Christiansen was decided prior to Perry and, as such, the Perry fundamental error analysis was not applied to the facts in Christiansen. However, the reasoning in Christiansen that a prosecutor's use of a defendant's invocation of his or her Fourth Amendment right is analogous to the impermissible use of a defendant's invocation of his or her Fifth Amendment rights, applies to the first prong of the Perry analysis in this case—whether the error complained of violates one or more of the defendant's unwaived constitutional rights. Other jurisdictions have addressed this issue and have also concluded that a prosecutor's reference to a defendant's refusal to consent to search constitutes a violation of the defendant's right to a fair trial. See United States v. Prescott, 581 F.2d 1343, 1351 (9th Cir.1978) (stating that, “if the government could use such a refusal against the citizen, an unfair and impermissible burden would be placed upon the assertion of a constitutional right”); Padgett v. State, 590 P.2d 432, 434–35 (Alaska 1979) (the constitutional right to refuse to consent to a search would effectively be destroyed if the exercise of such a right could be used as evidence of guilt); State v. Palenkas, 188 Ariz. 201, 933 P.2d 1269, 1280 (Ariz.Ct.App.1996) (invocation of a constitutional right is probative of nothing other than the defendant's awareness of his or her constitutional rights). Based on the reasoning of the Idaho Supreme Court and the other above-listed authorities, we conclude that Betancourt has established the first prong of Perry because the prosecutor's comments during closing argument and rebuttal violated Betancourt's constitutional right to a fair trial.2
The state asserts that Betancourt has failed to demonstrate the second prong of the fundamental error test because the error is not clear from a review of the record. Specifically, the state argues that the prosecutor's comments are ambiguous, at best, and could not be considered to be plain error. However, the prosecutor's statement that Betancourt “did not want those troopers to search that vehicle” is clearly a comment on Betancourt's statements in the video refusing to consent to a search. Similarly, the prosecutor's statements during rebuttal also refer to Betancourt's concern about keeping the officers out of the vehicle. While the prosecutor focused on Betancourt's overall demeanor during the stop, it is plain from a review of the record that the prosecutor also requested that the jury pay particular attention to Betancourt's refusal to allow the search as evidence of his knowledge of methamphetamine in the car. Therefore, the second prong of Perry has also been established.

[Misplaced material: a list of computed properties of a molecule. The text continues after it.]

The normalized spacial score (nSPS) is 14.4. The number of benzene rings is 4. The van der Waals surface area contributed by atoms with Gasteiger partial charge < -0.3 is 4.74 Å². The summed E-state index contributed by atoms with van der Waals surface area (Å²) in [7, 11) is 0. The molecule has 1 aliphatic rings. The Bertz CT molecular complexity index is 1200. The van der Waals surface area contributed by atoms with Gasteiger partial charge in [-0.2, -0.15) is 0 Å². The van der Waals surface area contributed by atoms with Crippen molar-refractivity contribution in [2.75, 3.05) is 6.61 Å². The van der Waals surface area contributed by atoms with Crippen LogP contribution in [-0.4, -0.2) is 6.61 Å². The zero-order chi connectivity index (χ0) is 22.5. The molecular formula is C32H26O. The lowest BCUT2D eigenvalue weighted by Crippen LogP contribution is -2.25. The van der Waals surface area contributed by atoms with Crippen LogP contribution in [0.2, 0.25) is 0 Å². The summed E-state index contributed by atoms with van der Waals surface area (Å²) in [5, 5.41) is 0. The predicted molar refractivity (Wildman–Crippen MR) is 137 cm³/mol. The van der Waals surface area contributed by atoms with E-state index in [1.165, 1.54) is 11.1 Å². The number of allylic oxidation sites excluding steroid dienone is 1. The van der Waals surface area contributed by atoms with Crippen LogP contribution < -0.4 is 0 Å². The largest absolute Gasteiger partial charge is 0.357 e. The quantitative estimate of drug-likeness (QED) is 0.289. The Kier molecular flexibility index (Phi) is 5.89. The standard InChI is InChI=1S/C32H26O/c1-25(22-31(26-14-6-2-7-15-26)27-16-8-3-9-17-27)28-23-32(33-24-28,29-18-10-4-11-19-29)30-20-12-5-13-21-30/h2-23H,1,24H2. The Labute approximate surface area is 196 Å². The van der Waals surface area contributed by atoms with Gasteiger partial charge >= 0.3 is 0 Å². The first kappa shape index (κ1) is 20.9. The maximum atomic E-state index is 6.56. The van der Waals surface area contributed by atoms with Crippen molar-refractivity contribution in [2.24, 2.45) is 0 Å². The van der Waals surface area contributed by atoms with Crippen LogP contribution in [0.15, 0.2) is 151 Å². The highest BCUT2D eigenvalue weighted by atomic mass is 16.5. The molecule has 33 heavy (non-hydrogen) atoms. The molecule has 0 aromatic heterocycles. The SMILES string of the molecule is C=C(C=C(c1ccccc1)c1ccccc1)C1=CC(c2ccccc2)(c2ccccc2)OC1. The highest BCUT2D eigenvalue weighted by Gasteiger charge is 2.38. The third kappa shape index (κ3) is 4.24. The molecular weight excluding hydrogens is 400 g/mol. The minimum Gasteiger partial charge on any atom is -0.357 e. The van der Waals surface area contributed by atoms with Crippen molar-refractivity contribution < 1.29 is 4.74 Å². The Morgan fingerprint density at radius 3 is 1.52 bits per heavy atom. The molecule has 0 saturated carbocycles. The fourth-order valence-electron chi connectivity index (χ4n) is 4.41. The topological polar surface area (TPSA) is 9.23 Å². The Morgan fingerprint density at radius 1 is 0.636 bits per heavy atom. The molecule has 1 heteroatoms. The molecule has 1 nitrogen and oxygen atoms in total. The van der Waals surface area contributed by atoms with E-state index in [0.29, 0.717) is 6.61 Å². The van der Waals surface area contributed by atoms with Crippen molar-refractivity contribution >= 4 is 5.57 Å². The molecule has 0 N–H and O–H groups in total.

Under the third prong of Perry, in order to conclude that the prosecutor's comments constituted fundamental error, the defendant must demonstrate that there is a reasonable possibility that the impermissible comments affected the outcome of the trial. Perry, 150 Idaho at 226, 245 P.3d at 978. As mentioned above, in order to prove possession of a controlled substance, the state must prove that the defendant has such dominion and control over the substance to establish constructive possession. Segovia, 93 Idaho at 598, 468 P.2d at 664. A sufficient showing of a nexus between the accused and the controlled substance is central to this requirement. Fairchild, 121 Idaho at 969, 829 P.2d at 559. Further, knowledge of the existence of controlled substances may be inferred through circumstances. Clayton, 101 Idaho at 16, 607 P.2d at 1070.